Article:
Would you go up in a plane without a parachute? Or book passage on an airline that doesn’t run safety checks? Me neither. So it’s amazing, in this day and age, to think that as many as two out of every five marketers (41%) have no formal marketing compliance procedures in place.
That was one of the surprising findings from Marketing Resource Management in the Age of Intelligence — an international research study Simple recently conducted that examined topics such as brand governance and marketing risk and compliance, among others.
That might be shocking enough. But in addition to that, a further one in three marketers (36%) still use a manual process or spreadsheets to track and manage marketing compliance.
To my mind, that’s like having your safety expert wandering around the aircraft with a clipboard, tapping on the wing flaps and kicking the tyres.
That’s all very well — and it looks reassuring — but these days I prefer my safety experts at least to combine diagnostic tests with basic tyre-kicking so they can identify, isolate and address more safety issues, more quickly.
Compliance requirements — we know — are growing pretty much across the board, and across industries.
The Royal Commission into banks in Australia is just one example of the looming threat of increased regulation.
That means more clipboards and more tapping — but reduced efficiency and longer reaction times when it comes to dealing with any potential breaches that may arise.
And a greater likelihood that something will slip through the cracks.
Currently about 10% of the marketers we surveyed admitted their brand was involved in a known compliance breach at least once over the past three years.
The real figure may be much higher — 23% of respondents declined to comment.
And the actual damage sustained by companies or brands that have been the subject of such breaches is hard to quantify — especially when 44% of marketers don’t even measure it.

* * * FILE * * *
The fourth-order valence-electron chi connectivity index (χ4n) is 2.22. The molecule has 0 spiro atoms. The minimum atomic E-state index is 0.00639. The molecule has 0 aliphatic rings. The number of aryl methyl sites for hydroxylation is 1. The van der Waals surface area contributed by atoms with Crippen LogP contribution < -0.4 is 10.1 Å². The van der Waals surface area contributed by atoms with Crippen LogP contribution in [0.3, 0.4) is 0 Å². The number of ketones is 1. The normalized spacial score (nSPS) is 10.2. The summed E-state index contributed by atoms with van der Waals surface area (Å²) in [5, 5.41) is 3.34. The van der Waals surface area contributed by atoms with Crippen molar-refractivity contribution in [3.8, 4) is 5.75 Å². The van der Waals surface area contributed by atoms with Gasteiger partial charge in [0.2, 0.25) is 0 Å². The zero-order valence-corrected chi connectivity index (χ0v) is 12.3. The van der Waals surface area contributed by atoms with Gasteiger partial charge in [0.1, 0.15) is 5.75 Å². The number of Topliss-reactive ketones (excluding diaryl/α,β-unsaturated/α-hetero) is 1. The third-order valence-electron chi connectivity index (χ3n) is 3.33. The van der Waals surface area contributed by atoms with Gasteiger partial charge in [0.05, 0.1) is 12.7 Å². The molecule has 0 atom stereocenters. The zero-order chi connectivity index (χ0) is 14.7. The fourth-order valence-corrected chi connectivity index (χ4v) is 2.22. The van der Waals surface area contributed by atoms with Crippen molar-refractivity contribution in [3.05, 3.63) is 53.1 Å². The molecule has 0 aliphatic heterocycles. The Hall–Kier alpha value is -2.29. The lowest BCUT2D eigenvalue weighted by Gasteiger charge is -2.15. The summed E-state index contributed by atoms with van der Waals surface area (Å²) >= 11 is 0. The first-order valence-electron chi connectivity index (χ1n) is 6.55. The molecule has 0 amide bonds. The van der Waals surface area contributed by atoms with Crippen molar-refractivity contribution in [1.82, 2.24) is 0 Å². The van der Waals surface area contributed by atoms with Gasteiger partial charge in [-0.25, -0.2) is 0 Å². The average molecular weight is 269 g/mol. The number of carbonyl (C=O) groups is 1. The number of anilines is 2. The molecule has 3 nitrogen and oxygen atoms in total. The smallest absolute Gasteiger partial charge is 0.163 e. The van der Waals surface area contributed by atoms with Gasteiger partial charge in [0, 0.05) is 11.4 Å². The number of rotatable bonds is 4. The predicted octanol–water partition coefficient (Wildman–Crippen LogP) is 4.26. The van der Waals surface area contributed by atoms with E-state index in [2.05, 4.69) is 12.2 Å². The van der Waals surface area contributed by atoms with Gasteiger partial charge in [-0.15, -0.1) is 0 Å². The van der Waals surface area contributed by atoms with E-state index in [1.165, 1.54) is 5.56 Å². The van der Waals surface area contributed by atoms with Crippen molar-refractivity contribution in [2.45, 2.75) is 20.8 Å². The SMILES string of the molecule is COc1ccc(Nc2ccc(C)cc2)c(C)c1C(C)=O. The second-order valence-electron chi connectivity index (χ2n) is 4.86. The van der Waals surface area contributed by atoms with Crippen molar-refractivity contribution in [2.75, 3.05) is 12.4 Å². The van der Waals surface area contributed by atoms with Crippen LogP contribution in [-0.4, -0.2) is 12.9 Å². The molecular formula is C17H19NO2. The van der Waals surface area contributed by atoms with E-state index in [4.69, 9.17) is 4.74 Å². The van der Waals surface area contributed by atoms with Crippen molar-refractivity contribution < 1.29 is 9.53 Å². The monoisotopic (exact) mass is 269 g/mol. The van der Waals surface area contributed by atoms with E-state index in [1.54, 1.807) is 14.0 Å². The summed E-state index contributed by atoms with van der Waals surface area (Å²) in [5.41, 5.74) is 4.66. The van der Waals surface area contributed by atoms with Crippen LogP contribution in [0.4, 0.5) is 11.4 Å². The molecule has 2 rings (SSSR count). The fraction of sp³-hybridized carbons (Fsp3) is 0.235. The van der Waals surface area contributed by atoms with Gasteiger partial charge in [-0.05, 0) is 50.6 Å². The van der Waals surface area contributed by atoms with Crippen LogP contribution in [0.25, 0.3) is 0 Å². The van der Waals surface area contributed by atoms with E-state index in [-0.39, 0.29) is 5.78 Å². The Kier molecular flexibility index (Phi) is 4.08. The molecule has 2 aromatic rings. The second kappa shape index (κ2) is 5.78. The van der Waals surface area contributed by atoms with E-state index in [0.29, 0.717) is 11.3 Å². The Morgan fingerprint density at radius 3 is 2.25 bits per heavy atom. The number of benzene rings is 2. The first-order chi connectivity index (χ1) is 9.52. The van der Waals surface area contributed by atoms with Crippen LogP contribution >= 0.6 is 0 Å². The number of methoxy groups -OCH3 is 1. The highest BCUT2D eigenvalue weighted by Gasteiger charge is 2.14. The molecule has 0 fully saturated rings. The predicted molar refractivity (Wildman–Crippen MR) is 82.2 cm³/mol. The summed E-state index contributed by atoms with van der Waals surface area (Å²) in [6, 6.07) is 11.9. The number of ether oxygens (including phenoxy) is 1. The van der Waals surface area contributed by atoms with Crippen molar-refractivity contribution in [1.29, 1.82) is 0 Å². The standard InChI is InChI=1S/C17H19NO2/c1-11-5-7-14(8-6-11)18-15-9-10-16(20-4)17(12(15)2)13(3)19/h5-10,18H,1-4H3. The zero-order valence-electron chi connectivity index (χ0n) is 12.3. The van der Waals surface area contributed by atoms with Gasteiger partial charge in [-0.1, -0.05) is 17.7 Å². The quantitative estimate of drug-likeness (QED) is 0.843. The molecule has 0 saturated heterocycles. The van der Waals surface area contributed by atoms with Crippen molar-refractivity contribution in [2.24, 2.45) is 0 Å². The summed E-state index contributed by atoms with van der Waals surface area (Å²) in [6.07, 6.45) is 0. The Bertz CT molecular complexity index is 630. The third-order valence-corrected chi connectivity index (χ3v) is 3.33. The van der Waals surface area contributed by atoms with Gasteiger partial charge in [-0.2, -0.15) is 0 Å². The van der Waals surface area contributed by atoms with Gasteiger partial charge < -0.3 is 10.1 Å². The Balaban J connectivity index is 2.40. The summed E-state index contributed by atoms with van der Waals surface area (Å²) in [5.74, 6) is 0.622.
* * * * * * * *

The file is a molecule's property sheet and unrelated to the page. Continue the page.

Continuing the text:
There’s the obvious fallout on social media, negative press coverage and the possible impact on brand health measures.
The stiff penalties increasingly being leveraged by regulators and corporate watchdogs around the world are another measure — as are falling sales.
But it’s hard to quantify the opportunity cost of customers that might have come your way but diverted to a competitor due to the reputational damage you sustained.
In the case of the fallout from misconduct at banks, the problem is cultural, institutional, structural and widespread — in fact, it’s international, as our colleagues in the UK would agree — so the damage is likely to be industry-wide.
And this comes at a time when customers have more choice for finance, mortgage and other products than they’ve ever had before.
Deloitte warns of slower market growth when it comes to lending as the impact of customers voting with their feet starts to be felt.
“Conduct, compliance and distribution challenges will continue to take centre stage for lenders as the Royal Commission moves through 2018, and the coming of the open data regime gives promise to what will become a more ‘customer in control’ future,” says James Hickey, Chair of the Deloitte Australian Mortgage Report roundtable.
The customer is already in control. In a compliance context, the marketer, arguably, is not.
Policies, processes and technology must be utilised to their full extent in a changing regulatory environment to give the marketer a chance of reasserting some control over their own destiny.
Don’t be the brand that falls from the sky without even pulling the ripcord!
For detailed results from our study, MRM in the Age of Intelligence, download the full report.
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